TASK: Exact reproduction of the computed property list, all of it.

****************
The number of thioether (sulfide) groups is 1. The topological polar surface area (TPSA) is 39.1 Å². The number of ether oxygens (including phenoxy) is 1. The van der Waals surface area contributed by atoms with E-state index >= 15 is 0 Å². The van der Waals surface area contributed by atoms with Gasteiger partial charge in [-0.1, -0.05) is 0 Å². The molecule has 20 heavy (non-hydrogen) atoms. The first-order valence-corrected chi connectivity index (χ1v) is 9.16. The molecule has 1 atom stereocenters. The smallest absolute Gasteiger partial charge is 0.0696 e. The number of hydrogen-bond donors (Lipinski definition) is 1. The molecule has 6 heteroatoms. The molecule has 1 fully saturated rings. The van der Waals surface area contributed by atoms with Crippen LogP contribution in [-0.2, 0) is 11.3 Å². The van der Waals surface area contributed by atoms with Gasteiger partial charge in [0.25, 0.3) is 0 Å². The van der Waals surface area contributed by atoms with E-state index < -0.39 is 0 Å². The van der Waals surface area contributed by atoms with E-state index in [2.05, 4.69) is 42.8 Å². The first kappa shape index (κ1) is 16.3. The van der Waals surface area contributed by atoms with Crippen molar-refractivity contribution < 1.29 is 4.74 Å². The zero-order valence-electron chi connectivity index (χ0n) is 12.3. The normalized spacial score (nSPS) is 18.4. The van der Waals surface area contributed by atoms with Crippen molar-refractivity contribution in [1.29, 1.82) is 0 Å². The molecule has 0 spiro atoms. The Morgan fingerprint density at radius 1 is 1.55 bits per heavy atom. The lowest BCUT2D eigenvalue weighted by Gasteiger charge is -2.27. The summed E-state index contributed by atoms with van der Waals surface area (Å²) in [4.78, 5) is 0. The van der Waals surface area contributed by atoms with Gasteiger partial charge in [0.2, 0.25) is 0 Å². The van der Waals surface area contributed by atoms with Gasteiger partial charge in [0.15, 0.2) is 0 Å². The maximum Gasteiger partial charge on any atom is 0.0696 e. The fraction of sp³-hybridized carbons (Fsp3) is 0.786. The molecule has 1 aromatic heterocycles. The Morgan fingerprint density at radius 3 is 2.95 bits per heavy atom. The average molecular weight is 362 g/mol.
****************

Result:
The number of thioether (sulfide) groups is 1. The topological polar surface area (TPSA) is 39.1 Å². The number of ether oxygens (including phenoxy) is 1. The van der Waals surface area contributed by atoms with E-state index >= 15 is 0 Å². The van der Waals surface area contributed by atoms with Gasteiger partial charge in [-0.1, -0.05) is 0 Å². The molecule has 20 heavy (non-hydrogen) atoms. The first-order valence-corrected chi connectivity index (χ1v) is 9.16. The molecule has 1 atom stereocenters. The smallest absolute Gasteiger partial charge is 0.0696 e. The number of hydrogen-bond donors (Lipinski definition) is 1. The molecule has 6 heteroatoms. The molecule has 1 fully saturated rings. The van der Waals surface area contributed by atoms with Crippen LogP contribution in [-0.2, 0) is 11.3 Å². The van der Waals surface area contributed by atoms with Gasteiger partial charge in [0.25, 0.3) is 0 Å². The van der Waals surface area contributed by atoms with E-state index < -0.39 is 0 Å². The van der Waals surface area contributed by atoms with E-state index in [2.05, 4.69) is 42.8 Å². The first kappa shape index (κ1) is 16.3. The van der Waals surface area contributed by atoms with Crippen molar-refractivity contribution < 1.29 is 4.74 Å². The zero-order valence-electron chi connectivity index (χ0n) is 12.3. The normalized spacial score (nSPS) is 18.4. The van der Waals surface area contributed by atoms with Crippen molar-refractivity contribution in [1.29, 1.82) is 0 Å². The molecule has 0 spiro atoms. The Morgan fingerprint density at radius 1 is 1.55 bits per heavy atom. The lowest BCUT2D eigenvalue weighted by Gasteiger charge is -2.27. The summed E-state index contributed by atoms with van der Waals surface area (Å²) in [4.78, 5) is 0. The van der Waals surface area contributed by atoms with Gasteiger partial charge in [0.2, 0.25) is 0 Å². The van der Waals surface area contributed by atoms with Gasteiger partial charge in [0.15, 0.2) is 0 Å². The maximum Gasteiger partial charge on any atom is 0.0696 e. The fraction of sp³-hybridized carbons (Fsp3) is 0.786. The molecule has 1 aromatic heterocycles. The Morgan fingerprint density at radius 3 is 2.95 bits per heavy atom. The average molecular weight is 362 g/mol.